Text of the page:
So who should get the Sunderland job? Well, it might not be our decision, but we fancied getting the opinions of those who know the top candidates a little better. Each man will be rated on their tactics, man management, youth management, discipline and if they would be a good fit for us to give an overall score. First, we get a bit of help from ESPN blogger James Whittaker to give us his verdict on former Stoke City boss Tony Pulis – being a Stoke fan, he’s got plenty to say! [More]
John O’Shea is a bit of an enigma for me. His pedigree is undeniable with nearly 400 appearances for the most successful side of this generation and no fewer than 10 major domestic and European winners’ medals. So why is it that, at least in my opinion, he just doesn’t cut it as a Sunderland captain? [More]
Kevin Ball must be wondering why the gods seem to be working so much against him by setting such missions impossible. When he was appointed caretaker manager back in 2006, Sunderland's fate was all but sealed, having accumulated just 10 points from 28 games. In his current predicament, he was given the herculean task of inheriting another demoralised squad again on an interim basis with just one point from the first five matches. [More]
It was fascinating to read that in the recent revolt, players reportedly had to go to Sunderland's chief executive Margaret Byrne and director of football Roberto De Fanti to air their grievances. Seems there was little choice.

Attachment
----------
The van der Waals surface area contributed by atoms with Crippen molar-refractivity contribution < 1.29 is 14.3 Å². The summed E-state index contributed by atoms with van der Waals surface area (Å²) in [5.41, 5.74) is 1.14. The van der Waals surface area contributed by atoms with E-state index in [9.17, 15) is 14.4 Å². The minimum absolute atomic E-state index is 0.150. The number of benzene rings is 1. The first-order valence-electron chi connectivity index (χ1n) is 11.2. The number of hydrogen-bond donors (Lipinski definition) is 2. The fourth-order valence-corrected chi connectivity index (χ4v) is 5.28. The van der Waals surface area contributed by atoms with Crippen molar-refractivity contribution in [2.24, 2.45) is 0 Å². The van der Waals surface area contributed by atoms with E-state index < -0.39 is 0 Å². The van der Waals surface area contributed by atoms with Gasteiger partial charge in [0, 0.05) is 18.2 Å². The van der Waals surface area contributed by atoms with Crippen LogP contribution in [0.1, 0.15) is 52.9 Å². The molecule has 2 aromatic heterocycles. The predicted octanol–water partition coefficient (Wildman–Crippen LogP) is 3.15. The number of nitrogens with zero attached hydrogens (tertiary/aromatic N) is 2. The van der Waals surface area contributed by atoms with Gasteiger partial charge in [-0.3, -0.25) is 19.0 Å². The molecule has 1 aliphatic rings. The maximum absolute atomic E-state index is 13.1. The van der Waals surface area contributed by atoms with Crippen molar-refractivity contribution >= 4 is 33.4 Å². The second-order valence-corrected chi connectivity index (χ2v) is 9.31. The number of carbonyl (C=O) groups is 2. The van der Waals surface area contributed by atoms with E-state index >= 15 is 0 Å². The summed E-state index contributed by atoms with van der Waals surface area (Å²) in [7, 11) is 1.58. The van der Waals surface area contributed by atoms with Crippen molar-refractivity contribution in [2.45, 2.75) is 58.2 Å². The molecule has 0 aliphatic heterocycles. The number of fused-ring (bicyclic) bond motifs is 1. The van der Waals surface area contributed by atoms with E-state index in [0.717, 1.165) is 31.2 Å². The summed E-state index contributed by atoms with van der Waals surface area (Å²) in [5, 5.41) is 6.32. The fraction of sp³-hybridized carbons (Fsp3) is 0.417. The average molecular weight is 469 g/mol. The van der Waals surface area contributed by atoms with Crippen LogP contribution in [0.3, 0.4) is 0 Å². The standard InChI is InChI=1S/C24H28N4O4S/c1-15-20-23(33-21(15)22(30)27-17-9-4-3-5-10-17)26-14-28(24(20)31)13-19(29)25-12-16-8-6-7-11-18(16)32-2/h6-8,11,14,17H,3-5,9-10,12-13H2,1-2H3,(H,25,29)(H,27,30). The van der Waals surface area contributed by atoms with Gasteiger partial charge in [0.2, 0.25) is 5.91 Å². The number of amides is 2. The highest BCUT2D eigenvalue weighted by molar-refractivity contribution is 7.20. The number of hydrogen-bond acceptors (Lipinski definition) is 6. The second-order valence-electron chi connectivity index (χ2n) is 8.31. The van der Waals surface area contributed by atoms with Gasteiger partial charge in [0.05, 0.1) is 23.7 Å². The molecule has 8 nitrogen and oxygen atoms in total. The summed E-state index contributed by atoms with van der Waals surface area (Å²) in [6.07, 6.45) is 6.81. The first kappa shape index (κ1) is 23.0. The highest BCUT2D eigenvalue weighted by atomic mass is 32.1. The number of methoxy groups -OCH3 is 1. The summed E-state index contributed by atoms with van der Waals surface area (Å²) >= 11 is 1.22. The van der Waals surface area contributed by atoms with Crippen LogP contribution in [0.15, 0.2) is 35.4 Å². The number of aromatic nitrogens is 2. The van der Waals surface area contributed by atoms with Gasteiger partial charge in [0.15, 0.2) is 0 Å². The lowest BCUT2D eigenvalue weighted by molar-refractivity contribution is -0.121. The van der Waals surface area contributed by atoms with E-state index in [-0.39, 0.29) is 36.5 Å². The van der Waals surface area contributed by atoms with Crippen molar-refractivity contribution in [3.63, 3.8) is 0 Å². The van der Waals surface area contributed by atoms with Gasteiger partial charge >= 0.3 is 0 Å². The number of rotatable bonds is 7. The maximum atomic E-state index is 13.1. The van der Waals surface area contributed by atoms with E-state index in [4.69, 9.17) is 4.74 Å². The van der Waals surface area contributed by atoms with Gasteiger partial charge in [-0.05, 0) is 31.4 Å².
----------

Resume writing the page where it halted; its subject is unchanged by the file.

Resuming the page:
Previously they would have gone to Niall Quinn, when he was chairman or even in his temporary role of international development. Since his sad departure, the whole structure seems to be lacking in what the club is supposed to be about. [More]
As speculation regarding Paolo Di Canio’s successor as head coach show no signs of subsiding, one name continues to loiter at the fore of the odds table. Uruguayan maverick Gus Poyet – untested in the Premier League – is a Chelsea legend with something to prove. Furthermore, he possesses a reputation as a cunning tactician and, having played top division football more recently than other leading candidates, would be likely to offer a more effective and popular style of play. [More]
Sunderland as a football club has been shook to the core. The initial rattle started in excitement as Paolo Di Canio replaced Martin O’Neill professing promises of new ideals focused around strict discipline and flowing football. The rattles became more and more vigorous during the Italian’s tenure before descending into a chaotic earthquake after recent revelations. Di Canio sacked, player revolts – we are a laughing stock. [More]